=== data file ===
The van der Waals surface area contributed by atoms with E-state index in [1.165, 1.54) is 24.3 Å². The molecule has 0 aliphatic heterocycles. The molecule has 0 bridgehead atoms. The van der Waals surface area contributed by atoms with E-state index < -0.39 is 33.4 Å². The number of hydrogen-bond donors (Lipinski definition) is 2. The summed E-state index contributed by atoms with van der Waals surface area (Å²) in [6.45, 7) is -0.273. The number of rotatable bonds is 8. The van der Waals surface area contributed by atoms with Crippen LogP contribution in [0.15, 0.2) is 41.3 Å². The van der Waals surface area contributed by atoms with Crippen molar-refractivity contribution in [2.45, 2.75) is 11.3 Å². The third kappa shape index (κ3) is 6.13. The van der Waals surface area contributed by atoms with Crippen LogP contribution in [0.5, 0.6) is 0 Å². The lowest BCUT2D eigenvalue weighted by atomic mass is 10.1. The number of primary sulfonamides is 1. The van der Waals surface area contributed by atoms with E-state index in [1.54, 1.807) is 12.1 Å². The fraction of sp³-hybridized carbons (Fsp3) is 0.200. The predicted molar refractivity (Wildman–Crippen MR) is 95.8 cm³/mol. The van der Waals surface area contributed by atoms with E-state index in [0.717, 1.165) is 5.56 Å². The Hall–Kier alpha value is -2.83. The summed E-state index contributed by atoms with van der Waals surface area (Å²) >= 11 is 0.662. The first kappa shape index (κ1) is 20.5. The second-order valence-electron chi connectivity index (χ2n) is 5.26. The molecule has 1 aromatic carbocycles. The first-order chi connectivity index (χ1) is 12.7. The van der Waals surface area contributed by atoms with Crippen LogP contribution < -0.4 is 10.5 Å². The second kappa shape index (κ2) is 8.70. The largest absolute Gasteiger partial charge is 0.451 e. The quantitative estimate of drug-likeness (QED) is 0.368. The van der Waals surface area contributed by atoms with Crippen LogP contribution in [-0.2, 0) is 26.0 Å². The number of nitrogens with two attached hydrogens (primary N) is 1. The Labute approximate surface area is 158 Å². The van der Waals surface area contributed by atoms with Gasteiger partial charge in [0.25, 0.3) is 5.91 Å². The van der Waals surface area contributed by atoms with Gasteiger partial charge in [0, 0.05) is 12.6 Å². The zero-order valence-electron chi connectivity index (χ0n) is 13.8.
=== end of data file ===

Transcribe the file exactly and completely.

The van der Waals surface area contributed by atoms with E-state index in [1.165, 1.54) is 24.3 Å². The molecule has 0 aliphatic heterocycles. The molecule has 0 bridgehead atoms. The van der Waals surface area contributed by atoms with E-state index < -0.39 is 33.4 Å². The number of hydrogen-bond donors (Lipinski definition) is 2. The summed E-state index contributed by atoms with van der Waals surface area (Å²) in [6.45, 7) is -0.273. The number of rotatable bonds is 8. The van der Waals surface area contributed by atoms with Crippen LogP contribution in [0.15, 0.2) is 41.3 Å². The van der Waals surface area contributed by atoms with Crippen molar-refractivity contribution in [2.45, 2.75) is 11.3 Å². The third kappa shape index (κ3) is 6.13. The van der Waals surface area contributed by atoms with Crippen LogP contribution in [0.5, 0.6) is 0 Å². The lowest BCUT2D eigenvalue weighted by atomic mass is 10.1. The number of primary sulfonamides is 1. The van der Waals surface area contributed by atoms with E-state index in [1.54, 1.807) is 12.1 Å². The fraction of sp³-hybridized carbons (Fsp3) is 0.200. The predicted molar refractivity (Wildman–Crippen MR) is 95.8 cm³/mol. The van der Waals surface area contributed by atoms with E-state index in [0.717, 1.165) is 5.56 Å². The Hall–Kier alpha value is -2.83. The summed E-state index contributed by atoms with van der Waals surface area (Å²) >= 11 is 0.662. The first kappa shape index (κ1) is 20.5. The second-order valence-electron chi connectivity index (χ2n) is 5.26. The molecule has 1 aromatic carbocycles. The first-order chi connectivity index (χ1) is 12.7. The van der Waals surface area contributed by atoms with Crippen LogP contribution < -0.4 is 10.5 Å². The second kappa shape index (κ2) is 8.70. The largest absolute Gasteiger partial charge is 0.451 e. The quantitative estimate of drug-likeness (QED) is 0.368. The van der Waals surface area contributed by atoms with Crippen LogP contribution in [-0.2, 0) is 26.0 Å². The number of nitrogens with two attached hydrogens (primary N) is 1. The Labute approximate surface area is 158 Å². The van der Waals surface area contributed by atoms with Gasteiger partial charge in [0.25, 0.3) is 5.91 Å². The van der Waals surface area contributed by atoms with Gasteiger partial charge in [0, 0.05) is 12.6 Å². The zero-order valence-electron chi connectivity index (χ0n) is 13.8.